This year we celebrated our donors at Taylor’s Landing. It was a great opportunity to connect with some amazing people that are helping us provide our services in the community.
With your support, we serve over 15,000 people that are hungry each month! As you can imagine, it takes A LOT of food to be able to provide meals for our neighbours in need.
Through generous donations of individual and corporate donors, we receive 100,000’s of pounds of food. But all of this food isn’t ready to go out to the food banks – it must be sorted for quality first.
I caught up with Kadian Clarke, a staff member at North York Harvest – she works with groups of volunteers to sort through thousands of pounds of food. Since January, she’s trained and sorted with over 1,000 people including employee groups, schools, sports teams as well as families.
“My favourite part of the job is teaching people about the foods in the food bank as well as building awareness of hunger in our city.”
It turns out in order to sort all of this food; there are many rules. The reason for this is so we can provide the best possible food to people in your community. That means we can’t accept damaged, unlabeled, expired or half-eaten foods (yes, all of these items come into the warehouse on a regular basis and must be sorted before they reach the food bank).
“There are 23 categories of food that go out to agencies.” Kadian tells me as she sets up the sort room for her next group. These categories include baby food, rice, nutritional supplements, snacks and proteins – others in higher demand than others. “The important part of sorting them into these categories is that we can better serve the clients with food they need. This way agencies don’t get a box of random items ranging from tuna to pudding cups when what they really needed was canned beans.”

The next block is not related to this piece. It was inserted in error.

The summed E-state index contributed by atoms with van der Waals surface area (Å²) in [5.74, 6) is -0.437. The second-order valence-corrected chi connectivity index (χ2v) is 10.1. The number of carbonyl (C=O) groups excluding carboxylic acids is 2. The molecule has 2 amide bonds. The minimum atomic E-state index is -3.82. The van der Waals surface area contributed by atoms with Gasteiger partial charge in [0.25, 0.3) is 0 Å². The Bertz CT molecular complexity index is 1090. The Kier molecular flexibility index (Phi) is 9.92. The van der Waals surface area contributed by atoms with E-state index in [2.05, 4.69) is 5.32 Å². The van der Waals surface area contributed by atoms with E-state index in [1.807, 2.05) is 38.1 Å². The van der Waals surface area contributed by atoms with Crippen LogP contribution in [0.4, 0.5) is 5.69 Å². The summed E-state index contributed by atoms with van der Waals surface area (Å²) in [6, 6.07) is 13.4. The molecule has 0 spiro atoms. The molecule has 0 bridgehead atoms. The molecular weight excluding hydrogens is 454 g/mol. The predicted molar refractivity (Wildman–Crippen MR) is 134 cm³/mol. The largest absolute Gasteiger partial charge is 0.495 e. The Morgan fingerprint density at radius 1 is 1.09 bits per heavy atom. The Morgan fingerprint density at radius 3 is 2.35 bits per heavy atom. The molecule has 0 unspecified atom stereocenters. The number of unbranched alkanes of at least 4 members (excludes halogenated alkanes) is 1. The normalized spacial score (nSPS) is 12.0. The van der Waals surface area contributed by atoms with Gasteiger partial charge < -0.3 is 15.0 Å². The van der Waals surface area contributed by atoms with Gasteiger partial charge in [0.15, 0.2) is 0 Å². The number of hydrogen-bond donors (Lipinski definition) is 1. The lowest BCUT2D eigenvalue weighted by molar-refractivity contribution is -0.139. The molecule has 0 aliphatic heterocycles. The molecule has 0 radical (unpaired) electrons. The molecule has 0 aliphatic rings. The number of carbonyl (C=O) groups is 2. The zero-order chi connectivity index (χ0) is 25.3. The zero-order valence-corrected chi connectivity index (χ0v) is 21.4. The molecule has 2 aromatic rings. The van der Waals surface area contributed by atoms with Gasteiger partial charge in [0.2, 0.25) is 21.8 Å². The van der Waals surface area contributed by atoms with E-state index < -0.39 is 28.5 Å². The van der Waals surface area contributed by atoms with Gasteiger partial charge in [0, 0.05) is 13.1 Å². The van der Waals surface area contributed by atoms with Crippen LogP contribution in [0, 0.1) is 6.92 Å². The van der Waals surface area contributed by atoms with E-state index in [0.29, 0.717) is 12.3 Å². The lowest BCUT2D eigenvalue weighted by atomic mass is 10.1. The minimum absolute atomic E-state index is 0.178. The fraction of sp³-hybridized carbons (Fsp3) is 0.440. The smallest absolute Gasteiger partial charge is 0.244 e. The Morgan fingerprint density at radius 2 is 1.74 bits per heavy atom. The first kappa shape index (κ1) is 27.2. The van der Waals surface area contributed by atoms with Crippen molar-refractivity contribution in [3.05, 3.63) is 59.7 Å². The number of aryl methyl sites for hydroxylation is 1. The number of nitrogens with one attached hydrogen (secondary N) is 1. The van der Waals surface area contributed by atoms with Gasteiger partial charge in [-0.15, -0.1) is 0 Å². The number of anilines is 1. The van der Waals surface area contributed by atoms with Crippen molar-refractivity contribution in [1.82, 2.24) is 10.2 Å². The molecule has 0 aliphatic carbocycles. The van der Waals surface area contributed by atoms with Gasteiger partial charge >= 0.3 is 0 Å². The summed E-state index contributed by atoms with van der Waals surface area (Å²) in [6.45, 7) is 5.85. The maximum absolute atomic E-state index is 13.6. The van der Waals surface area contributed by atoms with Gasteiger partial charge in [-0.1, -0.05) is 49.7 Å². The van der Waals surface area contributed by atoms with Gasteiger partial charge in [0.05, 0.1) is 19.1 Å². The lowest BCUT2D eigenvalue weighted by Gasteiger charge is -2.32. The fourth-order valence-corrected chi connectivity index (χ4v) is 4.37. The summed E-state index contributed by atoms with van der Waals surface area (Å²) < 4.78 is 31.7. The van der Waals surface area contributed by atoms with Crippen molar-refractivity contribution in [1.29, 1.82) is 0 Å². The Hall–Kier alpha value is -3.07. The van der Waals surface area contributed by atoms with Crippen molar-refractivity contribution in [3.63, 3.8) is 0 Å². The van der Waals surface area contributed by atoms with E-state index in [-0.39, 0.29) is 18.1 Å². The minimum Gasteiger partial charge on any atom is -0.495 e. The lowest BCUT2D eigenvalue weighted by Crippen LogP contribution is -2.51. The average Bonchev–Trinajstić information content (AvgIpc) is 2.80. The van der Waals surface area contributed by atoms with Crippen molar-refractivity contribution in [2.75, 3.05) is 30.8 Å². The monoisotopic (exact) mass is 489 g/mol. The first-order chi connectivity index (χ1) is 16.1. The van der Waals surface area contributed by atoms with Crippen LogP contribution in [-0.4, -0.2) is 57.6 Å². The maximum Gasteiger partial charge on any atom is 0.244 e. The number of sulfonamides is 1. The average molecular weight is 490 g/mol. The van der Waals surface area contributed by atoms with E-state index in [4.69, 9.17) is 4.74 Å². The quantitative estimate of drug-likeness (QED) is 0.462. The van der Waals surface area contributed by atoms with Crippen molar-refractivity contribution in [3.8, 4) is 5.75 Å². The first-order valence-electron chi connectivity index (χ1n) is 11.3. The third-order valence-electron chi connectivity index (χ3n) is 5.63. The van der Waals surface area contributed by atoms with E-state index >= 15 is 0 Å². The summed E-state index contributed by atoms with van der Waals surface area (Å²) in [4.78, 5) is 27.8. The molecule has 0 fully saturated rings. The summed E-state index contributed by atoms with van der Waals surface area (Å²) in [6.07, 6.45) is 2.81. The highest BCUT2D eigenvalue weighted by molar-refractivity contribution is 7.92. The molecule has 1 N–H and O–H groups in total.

We are extremely thankful for all of the donations that we receive, but some of them can be completely strange. I asked some of the staff what items they’ve seen through the years that made them raise an eyebrow.
We definitely see the wacky and the weird in our bins on a regular basis for example:
Graham crackers from a company that went out of business years ago
Vegetable soup that expired in 1995
Caviar that was 10 years past the best before date
Cut off shorts
Expired military rations
Thankfully, most donations received are exactly what our clients are looking for in a food hamper: items like canned fish, canned tomatoes, beans, rice and baby food. It’s important that we take the time to sort and categorize these items. Unfortunately sorting through unwanted items is a lot of extra work. And it takes valuable time and money to dispose of anything that is damaged or expired.
Volunteers come in to sort with their coworkers or friends and end the session knowing more about hunger in the city and why their help is so essential. The thing that Kadian sees volunteers take away from the food sorting experience is a sense of accomplishment within the community. “After each sort session, we share how many pounds of food were sorted and how many families they are helping. This way the volunteers get to see their hard work pay off first hand. The groups feel great about being able to make a difference.” And make a difference they do.
North York Harvest provides food for 47 agencies throughout Toronto. Those agencies serve over 13,000 people each month – that’s a lot of food! Ever wonder where all the generous donations of food is stored before it makes it into these programs? Well today I’m going to show you!
I went live on Facebook to show off our vast 9,000 square foot warehouse to talk to our amazing warehouse staff about the work that goes into delivering this food to your community…. come join me on the tour…
Want to see it for yourself?? Let us know! We’d love to show you!